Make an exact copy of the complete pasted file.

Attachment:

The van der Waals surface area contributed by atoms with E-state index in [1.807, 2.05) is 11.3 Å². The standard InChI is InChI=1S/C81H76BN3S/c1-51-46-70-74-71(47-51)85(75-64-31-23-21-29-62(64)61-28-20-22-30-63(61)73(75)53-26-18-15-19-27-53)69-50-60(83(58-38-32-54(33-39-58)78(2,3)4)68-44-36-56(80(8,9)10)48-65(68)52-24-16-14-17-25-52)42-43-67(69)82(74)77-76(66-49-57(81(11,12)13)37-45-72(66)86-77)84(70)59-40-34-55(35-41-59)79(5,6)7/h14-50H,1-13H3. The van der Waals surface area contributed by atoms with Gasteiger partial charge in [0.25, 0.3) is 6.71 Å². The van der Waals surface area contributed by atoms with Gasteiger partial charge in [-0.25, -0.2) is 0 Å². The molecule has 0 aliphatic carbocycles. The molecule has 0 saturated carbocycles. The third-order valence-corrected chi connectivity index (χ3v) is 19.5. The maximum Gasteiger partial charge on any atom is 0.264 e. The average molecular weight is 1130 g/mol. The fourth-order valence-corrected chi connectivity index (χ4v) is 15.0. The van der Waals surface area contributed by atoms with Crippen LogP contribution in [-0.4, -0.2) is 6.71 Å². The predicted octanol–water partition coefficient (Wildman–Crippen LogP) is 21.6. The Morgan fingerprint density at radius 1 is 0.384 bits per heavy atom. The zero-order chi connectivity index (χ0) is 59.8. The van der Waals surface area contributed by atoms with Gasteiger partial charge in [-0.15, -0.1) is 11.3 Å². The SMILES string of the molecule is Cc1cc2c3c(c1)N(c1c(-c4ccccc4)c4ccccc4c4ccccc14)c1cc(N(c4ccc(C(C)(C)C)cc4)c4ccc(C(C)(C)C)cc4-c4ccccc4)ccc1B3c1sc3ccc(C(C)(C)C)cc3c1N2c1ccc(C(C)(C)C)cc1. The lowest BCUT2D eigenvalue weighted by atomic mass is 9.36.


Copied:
The van der Waals surface area contributed by atoms with E-state index in [1.807, 2.05) is 11.3 Å². The standard InChI is InChI=1S/C81H76BN3S/c1-51-46-70-74-71(47-51)85(75-64-31-23-21-29-62(64)61-28-20-22-30-63(61)73(75)53-26-18-15-19-27-53)69-50-60(83(58-38-32-54(33-39-58)78(2,3)4)68-44-36-56(80(8,9)10)48-65(68)52-24-16-14-17-25-52)42-43-67(69)82(74)77-76(66-49-57(81(11,12)13)37-45-72(66)86-77)84(70)59-40-34-55(35-41-59)79(5,6)7/h14-50H,1-13H3. The van der Waals surface area contributed by atoms with Gasteiger partial charge in [0.25, 0.3) is 6.71 Å². The van der Waals surface area contributed by atoms with Gasteiger partial charge in [-0.25, -0.2) is 0 Å². The molecule has 0 aliphatic carbocycles. The molecule has 0 saturated carbocycles. The third-order valence-corrected chi connectivity index (χ3v) is 19.5. The maximum Gasteiger partial charge on any atom is 0.264 e. The average molecular weight is 1130 g/mol. The fourth-order valence-corrected chi connectivity index (χ4v) is 15.0. The van der Waals surface area contributed by atoms with Crippen LogP contribution in [-0.4, -0.2) is 6.71 Å². The predicted octanol–water partition coefficient (Wildman–Crippen LogP) is 21.6. The Morgan fingerprint density at radius 1 is 0.384 bits per heavy atom. The zero-order chi connectivity index (χ0) is 59.8. The van der Waals surface area contributed by atoms with Gasteiger partial charge in [-0.15, -0.1) is 11.3 Å². The SMILES string of the molecule is Cc1cc2c3c(c1)N(c1c(-c4ccccc4)c4ccccc4c4ccccc14)c1cc(N(c4ccc(C(C)(C)C)cc4)c4ccc(C(C)(C)C)cc4-c4ccccc4)ccc1B3c1sc3ccc(C(C)(C)C)cc3c1N2c1ccc(C(C)(C)C)cc1. The lowest BCUT2D eigenvalue weighted by atomic mass is 9.36.